New ways to use What's the Time, Mr Wolf?

Hello there! 

Thank you for checking out this well-known game.  On this page is the game "What's the time?" Mr Wolf with variants you have never thought of! 


What's the time Mr Wolf?  


Category: Speaking
Group size: Variants for 3 players to a large class
Level: Beginners to intermediate
Materials: Variants with no materials needed, or with flashcards
Age: 5 to 12
Pace: Quiet & controlled variant.  Wake up variant.  Excitable variant.

 

HOW TO PLAY

VARIANT ONE - The classic game - suitable only for small groups in a 'summer camp' type environment.


One pupil is the Wolf.  The wolf walks slowly ahead with the class following behind.
The class ask in unison "What's the time Mr Wolf?"
Mr Wolf replies "It's one o'clock" (or whatever time he likes).
The class repeat the question until Mr Wolf replies, "It's dinner time!"
At this point Mr Wolf turns round and tries to catch one of the group.
I suggest swapping Mr Wolf over at this point, regardless of whether the wolf catches anyone or not.
If you like Mr Wolf can also call out breakfast time, lunch time, tea time, supper time, and even elevenses, (a British custom of coffee or tea and biscuits around 11am).  whenever Mr Wolf calls out a time involving eating he turns and chases the group.

 

LANGUAGE IDEAS


The most obvious, easy adaptation is to use the time theme, but with different tenses.
E.g. "What time did the wolf come in?"  The wolf replies, "It came in at 5 o'clock".
Or, "When will the wolf come in?"  "It'll come in at 5 o'clock".
Or, "When is the wolf coming in?"  "'It's coming in at 5 o'clock".

 

You can modify this game for other questions and answers. Here is one example to give you the idea.  Use with variants two to five, using flashcards. Let's say you want to practise, "Where are you going on Saturday?" The wolf replies, "I'm going to the beach."


VARIANT TWO - Quiet, controlled classroom variant.  3 to 60 pupils.


One pupil is the wolf.  The wolf faces the black board or away from the group.
The class members stand behind their desks and ask in unison,
"What time is it Mr Wolf?"
Mr Wolf replies, "It's one o'clock".
The class repeat the question until Mr Wolf says, "It's dinner time!"
At this point the class freeze, Mr Wolf turns round and sees if anyone is moving.  If the wolf
catches anyone moving they become the new wolf.
See variant three for more time telling options.
Combine this with variant three for more fun.


VARIANT THREE - Classroom variant no materials.  3 to 60 pupils.


One pupil is the wolf, facing away from the group.
The class each hold up 1 to 10 fingers, 1 arm in the air for 11, two arms in the air for 12.
The class ask in unison, "What time is it Mr Wolf?"
Mr Wolf replies with a time, e.g. "It's 5 o'clock".  Anyone holding up 5 becomes the wolf.
If more than one pupil has five then the wolf picks one of them out.
You can combine this with variant two for more fun and variety. 


To use more time telling possibilities you can use the following idea.
3 o'clock would be three fingers held above the head.
Quarter past 3 would be three fingers held to the right of the body.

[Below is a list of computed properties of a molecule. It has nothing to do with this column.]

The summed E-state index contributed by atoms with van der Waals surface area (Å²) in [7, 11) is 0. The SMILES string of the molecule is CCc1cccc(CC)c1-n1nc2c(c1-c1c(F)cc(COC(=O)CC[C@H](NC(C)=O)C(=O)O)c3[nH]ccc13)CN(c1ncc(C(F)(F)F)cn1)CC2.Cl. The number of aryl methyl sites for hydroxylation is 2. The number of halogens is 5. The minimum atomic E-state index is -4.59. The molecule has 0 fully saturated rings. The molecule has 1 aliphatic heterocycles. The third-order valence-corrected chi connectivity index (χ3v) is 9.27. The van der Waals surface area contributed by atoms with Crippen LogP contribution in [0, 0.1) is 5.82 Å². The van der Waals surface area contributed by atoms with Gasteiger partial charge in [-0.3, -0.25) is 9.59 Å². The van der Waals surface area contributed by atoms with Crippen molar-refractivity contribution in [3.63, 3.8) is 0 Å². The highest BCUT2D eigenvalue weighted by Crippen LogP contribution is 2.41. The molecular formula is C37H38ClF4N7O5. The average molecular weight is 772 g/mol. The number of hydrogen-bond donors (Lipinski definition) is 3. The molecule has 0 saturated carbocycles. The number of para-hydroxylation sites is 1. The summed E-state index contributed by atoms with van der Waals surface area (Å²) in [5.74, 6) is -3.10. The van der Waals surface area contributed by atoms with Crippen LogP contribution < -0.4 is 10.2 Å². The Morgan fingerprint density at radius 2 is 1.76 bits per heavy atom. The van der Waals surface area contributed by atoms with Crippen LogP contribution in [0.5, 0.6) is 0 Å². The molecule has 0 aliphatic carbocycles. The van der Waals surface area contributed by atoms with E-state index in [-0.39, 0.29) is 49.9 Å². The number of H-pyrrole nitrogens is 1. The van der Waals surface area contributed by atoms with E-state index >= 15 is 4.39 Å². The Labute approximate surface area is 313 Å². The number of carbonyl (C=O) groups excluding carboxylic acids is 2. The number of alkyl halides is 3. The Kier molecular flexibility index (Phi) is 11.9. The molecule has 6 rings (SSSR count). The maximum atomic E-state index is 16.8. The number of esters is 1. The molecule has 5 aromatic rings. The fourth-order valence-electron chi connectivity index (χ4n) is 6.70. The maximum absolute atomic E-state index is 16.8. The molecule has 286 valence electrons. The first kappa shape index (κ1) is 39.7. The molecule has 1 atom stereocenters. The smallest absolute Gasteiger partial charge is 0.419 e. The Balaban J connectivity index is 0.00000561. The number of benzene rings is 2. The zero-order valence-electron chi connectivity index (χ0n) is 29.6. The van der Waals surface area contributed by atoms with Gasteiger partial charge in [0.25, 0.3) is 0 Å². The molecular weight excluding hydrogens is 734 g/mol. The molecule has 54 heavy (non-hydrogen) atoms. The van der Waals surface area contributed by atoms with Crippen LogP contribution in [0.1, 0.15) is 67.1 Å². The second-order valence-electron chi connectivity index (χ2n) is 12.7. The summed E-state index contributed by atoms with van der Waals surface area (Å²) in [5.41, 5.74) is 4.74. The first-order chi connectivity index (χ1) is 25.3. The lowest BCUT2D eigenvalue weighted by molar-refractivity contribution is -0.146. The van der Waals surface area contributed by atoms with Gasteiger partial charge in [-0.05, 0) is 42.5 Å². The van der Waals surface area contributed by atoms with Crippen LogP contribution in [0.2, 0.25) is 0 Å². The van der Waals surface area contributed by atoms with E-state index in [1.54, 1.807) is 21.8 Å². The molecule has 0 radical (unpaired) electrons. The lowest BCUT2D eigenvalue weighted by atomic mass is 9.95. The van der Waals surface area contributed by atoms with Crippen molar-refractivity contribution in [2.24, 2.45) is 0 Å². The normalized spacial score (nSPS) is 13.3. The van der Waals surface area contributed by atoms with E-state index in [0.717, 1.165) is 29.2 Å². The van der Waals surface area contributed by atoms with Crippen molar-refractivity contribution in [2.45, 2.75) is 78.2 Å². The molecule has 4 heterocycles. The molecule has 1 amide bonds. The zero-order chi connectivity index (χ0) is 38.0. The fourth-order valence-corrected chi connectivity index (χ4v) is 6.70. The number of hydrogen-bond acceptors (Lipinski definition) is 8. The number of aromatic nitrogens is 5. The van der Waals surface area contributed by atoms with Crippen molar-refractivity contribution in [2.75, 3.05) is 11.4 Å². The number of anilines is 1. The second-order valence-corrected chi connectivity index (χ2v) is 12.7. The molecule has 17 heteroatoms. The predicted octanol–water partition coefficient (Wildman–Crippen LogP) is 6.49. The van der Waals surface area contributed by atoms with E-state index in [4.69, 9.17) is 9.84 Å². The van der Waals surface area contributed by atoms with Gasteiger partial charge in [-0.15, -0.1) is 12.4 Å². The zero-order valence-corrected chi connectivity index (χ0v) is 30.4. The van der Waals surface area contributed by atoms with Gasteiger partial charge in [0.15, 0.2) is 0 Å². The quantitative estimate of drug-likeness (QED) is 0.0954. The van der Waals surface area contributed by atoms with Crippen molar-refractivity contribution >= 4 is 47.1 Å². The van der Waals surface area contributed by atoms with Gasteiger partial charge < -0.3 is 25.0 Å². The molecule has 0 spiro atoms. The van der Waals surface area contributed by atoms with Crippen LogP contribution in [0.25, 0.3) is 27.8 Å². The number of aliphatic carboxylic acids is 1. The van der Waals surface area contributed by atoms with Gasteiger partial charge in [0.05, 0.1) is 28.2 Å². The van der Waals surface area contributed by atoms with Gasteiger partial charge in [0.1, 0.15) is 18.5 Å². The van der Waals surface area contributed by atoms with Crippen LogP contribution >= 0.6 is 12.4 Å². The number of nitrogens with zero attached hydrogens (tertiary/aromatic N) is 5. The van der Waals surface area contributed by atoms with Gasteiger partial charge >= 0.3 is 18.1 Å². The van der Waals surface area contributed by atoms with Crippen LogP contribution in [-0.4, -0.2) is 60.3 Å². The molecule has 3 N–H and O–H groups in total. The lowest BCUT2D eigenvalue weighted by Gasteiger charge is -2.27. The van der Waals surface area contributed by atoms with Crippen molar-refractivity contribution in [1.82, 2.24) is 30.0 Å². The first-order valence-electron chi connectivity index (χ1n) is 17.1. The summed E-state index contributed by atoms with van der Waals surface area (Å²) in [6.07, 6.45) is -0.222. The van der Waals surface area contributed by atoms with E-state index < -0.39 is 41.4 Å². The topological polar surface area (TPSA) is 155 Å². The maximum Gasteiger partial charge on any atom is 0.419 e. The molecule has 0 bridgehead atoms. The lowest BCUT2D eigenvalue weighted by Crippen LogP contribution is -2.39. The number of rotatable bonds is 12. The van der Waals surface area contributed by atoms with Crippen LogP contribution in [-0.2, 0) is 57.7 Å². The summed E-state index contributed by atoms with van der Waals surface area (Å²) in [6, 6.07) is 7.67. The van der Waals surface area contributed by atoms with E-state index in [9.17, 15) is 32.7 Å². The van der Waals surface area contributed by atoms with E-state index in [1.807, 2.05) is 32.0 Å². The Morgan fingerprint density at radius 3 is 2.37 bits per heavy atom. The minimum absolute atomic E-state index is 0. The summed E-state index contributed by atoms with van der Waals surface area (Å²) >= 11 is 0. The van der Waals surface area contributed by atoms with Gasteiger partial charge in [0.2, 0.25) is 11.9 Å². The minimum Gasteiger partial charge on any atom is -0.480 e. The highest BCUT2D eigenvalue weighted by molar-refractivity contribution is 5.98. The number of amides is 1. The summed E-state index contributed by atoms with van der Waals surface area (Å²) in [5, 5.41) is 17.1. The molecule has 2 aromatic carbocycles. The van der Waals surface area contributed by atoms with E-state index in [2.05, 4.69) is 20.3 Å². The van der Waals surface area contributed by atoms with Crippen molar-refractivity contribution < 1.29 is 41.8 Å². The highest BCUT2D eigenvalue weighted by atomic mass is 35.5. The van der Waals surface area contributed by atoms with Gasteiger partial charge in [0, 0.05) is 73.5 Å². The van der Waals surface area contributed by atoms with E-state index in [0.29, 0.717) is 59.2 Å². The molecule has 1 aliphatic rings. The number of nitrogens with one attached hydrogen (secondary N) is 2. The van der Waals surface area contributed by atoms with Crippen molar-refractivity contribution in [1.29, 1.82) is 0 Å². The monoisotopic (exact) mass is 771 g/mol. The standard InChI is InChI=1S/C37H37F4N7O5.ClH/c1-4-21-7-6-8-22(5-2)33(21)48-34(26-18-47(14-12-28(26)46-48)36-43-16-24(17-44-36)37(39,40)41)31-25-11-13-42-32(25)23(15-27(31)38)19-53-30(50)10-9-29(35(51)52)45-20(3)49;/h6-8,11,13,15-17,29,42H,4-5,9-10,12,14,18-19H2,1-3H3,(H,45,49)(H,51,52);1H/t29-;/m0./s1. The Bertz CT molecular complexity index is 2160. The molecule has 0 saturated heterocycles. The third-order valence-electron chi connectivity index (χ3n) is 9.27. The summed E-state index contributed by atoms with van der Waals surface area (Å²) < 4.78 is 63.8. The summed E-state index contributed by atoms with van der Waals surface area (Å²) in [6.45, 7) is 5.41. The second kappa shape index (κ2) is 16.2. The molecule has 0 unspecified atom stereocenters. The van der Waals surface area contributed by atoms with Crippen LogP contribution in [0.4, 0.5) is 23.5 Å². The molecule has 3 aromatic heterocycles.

Half past 3 would be three fingers held over the stomach.
Quarter to four would be three fingers held to the left of the body.


VARIANT FOUR - Classroom variant with flashcards. 6 to 60 pupils.


Pupils stand at their desks with a wolf up front.
In this version, each class member has a flashcard with a different time on it.
Remember you can ask the class to draw a clock and choose a time themselves, to have everyone
kitted out with their own flashcard in minutes.
When the wolf gives a time, e.g. "It's half past five", anyone holding that time must call back
"It's half past five", or "Is it really?"
The class keep their flashcards flat on their desks, or hidden from the wolf.
The wolf then turns round and must identify who replied by the sound of their voice.
If the wolf does this successfully that person becomes the next wolf.
Or you swap the wolf over each time.


VARIANT FIVE - Classroom variant with flashcards.  5 to 30 pupils.


This variant is a little more lively,but still very manageable.  
Basic set up as above.
The class hold up their flashcards (see variant 4) to the wolf.
The wolf mentally picks one of the times he sees and turns away from the class.
The class ask in unison, "What time is it Mr Wolf?"
Mr Wolf says "It's five o'clock", and then counts to four at a steady pace.
The class members holding "five o'clock" may, if they choose to, quickly swap their card, 
or give it to a neighbour before the wolf turns around.
Every one freezes.
On the count of 4 the wolf turns round and tries to catch someone moving.
The wolf then names the person he believes to be holding the 5 o'clock card.

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Have a great time with this game, and do let me know how you get on, and what else you would like to receive in these free materials.



All the best,

Shelley Vernon
Teaching English Games

 

Although I only bought your book on Monday, and today is Wednesday, I want you to know how valuable I have found it to be. I have used a couple of the games in school already and the children loved them.  Equally importantly,  they were learning and reviewing their English at the same time. Can I admit that I also enjoyed my lessons more?    Gila Goldberg, Jerusalem


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Everyone knows the classic game Mr Wolf, but most people don't know my variants, so let your teaching buddies know by sharing this page with them:

 


All the best,
Shelley Vernon
Teaching English Games